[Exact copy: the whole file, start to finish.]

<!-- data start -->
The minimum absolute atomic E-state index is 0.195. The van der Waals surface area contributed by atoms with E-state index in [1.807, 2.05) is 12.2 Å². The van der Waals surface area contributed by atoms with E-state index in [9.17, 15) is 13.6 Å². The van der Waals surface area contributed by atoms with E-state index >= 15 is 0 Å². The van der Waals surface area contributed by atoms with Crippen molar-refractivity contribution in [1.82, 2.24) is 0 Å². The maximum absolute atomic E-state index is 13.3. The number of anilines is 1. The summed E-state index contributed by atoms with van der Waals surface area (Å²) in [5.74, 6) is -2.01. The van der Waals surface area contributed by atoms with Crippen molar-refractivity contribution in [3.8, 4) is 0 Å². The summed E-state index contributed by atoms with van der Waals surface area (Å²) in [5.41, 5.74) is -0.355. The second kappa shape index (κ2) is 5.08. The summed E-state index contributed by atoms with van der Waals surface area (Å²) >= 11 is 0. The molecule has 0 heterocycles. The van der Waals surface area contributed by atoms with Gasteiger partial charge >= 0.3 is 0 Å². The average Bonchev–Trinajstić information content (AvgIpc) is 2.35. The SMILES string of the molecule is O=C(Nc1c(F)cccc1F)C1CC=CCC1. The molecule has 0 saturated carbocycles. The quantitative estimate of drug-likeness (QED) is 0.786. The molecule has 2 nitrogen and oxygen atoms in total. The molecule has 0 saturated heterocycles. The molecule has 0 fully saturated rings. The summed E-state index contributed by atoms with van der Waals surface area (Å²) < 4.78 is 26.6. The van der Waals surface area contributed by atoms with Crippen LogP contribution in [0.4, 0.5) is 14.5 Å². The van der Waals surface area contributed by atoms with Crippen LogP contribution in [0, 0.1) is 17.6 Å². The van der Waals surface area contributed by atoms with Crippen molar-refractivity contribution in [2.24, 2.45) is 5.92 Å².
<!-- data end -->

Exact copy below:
The minimum absolute atomic E-state index is 0.195. The van der Waals surface area contributed by atoms with E-state index in [1.807, 2.05) is 12.2 Å². The van der Waals surface area contributed by atoms with E-state index in [9.17, 15) is 13.6 Å². The van der Waals surface area contributed by atoms with E-state index >= 15 is 0 Å². The van der Waals surface area contributed by atoms with Crippen molar-refractivity contribution in [1.82, 2.24) is 0 Å². The maximum absolute atomic E-state index is 13.3. The number of anilines is 1. The summed E-state index contributed by atoms with van der Waals surface area (Å²) in [5.74, 6) is -2.01. The van der Waals surface area contributed by atoms with Crippen molar-refractivity contribution in [3.8, 4) is 0 Å². The summed E-state index contributed by atoms with van der Waals surface area (Å²) in [5.41, 5.74) is -0.355. The second kappa shape index (κ2) is 5.08. The summed E-state index contributed by atoms with van der Waals surface area (Å²) >= 11 is 0. The molecule has 0 heterocycles. The van der Waals surface area contributed by atoms with Gasteiger partial charge >= 0.3 is 0 Å². The average Bonchev–Trinajstić information content (AvgIpc) is 2.35. The SMILES string of the molecule is O=C(Nc1c(F)cccc1F)C1CC=CCC1. The molecule has 0 saturated carbocycles. The quantitative estimate of drug-likeness (QED) is 0.786. The molecule has 2 nitrogen and oxygen atoms in total. The molecule has 0 saturated heterocycles. The molecule has 0 fully saturated rings. The summed E-state index contributed by atoms with van der Waals surface area (Å²) < 4.78 is 26.6. The van der Waals surface area contributed by atoms with Crippen LogP contribution in [0.4, 0.5) is 14.5 Å². The van der Waals surface area contributed by atoms with Crippen LogP contribution in [0, 0.1) is 17.6 Å². The van der Waals surface area contributed by atoms with Crippen molar-refractivity contribution in [2.24, 2.45) is 5.92 Å².